It's Friday again, and this means it's time for Follow Friday. There has been a slight change to the format, as now there are two Follow Friday hosts blogs and two Follow Friday Features Bloggers each week. To join the fun and make now book blogger friends, just follow these simple rules:
- Follow both of the Follow My Book Blog Friday Hosts (Parajunkee and Alison Can Read) and any one else you want to follow on the list.
- Follow the two Featured Bloggers of the week - Redhead Reader and Teen Book Hoots.
- Put your Blog name and URL in the Linky thing.
- Grab the button up there and place it in a post, this post is for people to find a place to say hi in your comments.
- Follow, follow, follow as many as you can, as many as you want, or just follow a few. The whole point is to make new friends and find new blogs. Also, don't just follow, comment and say hi. Another blogger might not know you are a new follower if you don't say "Hi".
- If someone comments and says they are following you, be a dear and follow back. Spread the love . . . and the followers.
- If you want to show the link list, just follow the link below the entries and copy and paste it within your post!
- If you're new to the Follow Friday Hop, comment and let me know, so I can stop by and check out your blog!
The closest I think I have come is while reading Flowers for Algernon by Daniel Keyes. The book details the story of Charlie Gordon, a mentally disabled man who undergoes an experimental treatment that has the result of tripling his intelligence. The unforeseen side effect of the treatment - which is discovered through Charlie's co-test subject the lab rat Algernon - is that the intelligence gain is temporary, and the subject will die an early death. The first half of the book is a depiction of Charlie's triumphant rise from a man with the mental acuity of a small child to a fully realized (although emotionally stunted) super-genius. This is moderately interesting and more or less standard pulp science fiction. The second half of the book describes Charlie's slow but inevitable decline from the lofty heights he had attained, back to a man with fairly substantial mental retardation. The tragedy in these pages is not just that Charlie is losing his recently won intelligence, but that he knows he is losing it. Charlie can remember being smart and remember being able to do things even though he is unable to do them any more. In the end, Gordon leaves, knowing he will die so and unable to face those who knew him when he was temporarily brilliant, leaving behind his journal and its last line, written his broken and misspelled English, plaintively requesting that someone be sure to leave flowers on Algernon's grave, because Charlie won't be around do that any more.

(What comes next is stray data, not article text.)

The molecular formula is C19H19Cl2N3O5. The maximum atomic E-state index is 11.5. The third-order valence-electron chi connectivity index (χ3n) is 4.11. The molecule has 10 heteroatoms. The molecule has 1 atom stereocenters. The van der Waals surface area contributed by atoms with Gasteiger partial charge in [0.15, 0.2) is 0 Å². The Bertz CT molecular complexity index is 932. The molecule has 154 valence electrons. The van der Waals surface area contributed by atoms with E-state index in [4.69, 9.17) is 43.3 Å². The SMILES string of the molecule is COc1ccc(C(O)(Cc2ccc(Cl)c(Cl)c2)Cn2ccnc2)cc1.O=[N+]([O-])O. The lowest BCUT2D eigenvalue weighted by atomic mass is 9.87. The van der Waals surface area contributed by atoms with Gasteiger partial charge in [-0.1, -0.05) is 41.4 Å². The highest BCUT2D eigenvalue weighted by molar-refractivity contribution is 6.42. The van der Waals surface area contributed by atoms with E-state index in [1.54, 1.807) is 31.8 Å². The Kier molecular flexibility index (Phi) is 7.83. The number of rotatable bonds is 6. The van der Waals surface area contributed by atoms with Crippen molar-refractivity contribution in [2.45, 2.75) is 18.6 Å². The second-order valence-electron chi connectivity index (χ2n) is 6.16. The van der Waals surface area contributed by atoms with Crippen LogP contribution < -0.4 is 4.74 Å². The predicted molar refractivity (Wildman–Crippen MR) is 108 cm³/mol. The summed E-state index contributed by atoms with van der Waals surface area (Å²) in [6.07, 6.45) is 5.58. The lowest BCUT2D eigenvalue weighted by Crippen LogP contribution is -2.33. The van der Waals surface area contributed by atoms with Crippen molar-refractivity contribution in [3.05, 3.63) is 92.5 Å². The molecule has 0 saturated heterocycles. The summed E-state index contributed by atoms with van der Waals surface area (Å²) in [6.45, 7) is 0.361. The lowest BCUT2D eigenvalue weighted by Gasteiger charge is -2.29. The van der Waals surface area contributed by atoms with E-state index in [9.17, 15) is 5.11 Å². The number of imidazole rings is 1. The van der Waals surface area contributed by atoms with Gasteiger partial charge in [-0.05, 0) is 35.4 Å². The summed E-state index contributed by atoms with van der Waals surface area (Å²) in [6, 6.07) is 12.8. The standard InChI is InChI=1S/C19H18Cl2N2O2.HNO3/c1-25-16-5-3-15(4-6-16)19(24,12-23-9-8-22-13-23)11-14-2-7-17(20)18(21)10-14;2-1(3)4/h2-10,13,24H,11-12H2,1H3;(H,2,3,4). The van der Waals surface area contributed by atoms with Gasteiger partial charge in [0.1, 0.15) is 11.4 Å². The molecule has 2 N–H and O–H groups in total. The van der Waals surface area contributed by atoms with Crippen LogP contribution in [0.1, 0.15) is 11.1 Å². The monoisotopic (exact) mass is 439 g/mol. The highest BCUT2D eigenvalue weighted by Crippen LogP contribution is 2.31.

It is the second half of the book that is so sad and makes the book so powerful and enduring. Oddly, it is this sad ending that many editors wanted to change or eliminate, usually by having Charlie not suffer the decline in his intelligence, and not behave so boorishly that he offended the woman he was pursuing. Instead, several editors told Keyes to change to book so Charlie stayed intelligent, got the girl, and ended up living happily ever after. But if Keyes had listened to them, the resulting story probably would have still been commercially viable, but it would have been long-forgotten pablum by now. It is the tragedy of Charlie Gordon that gives the story its longevity, and which also drew from me the most intense emotional response I have had while reading a book.
Go to previous Follow Friday: Botswana Is the Setting for the No. 1 Ladies Detective Agency Series, and Is 145th in World Population
Go to subsequent Follow Friday: 147 Is the Highest Possible Break in Snooker
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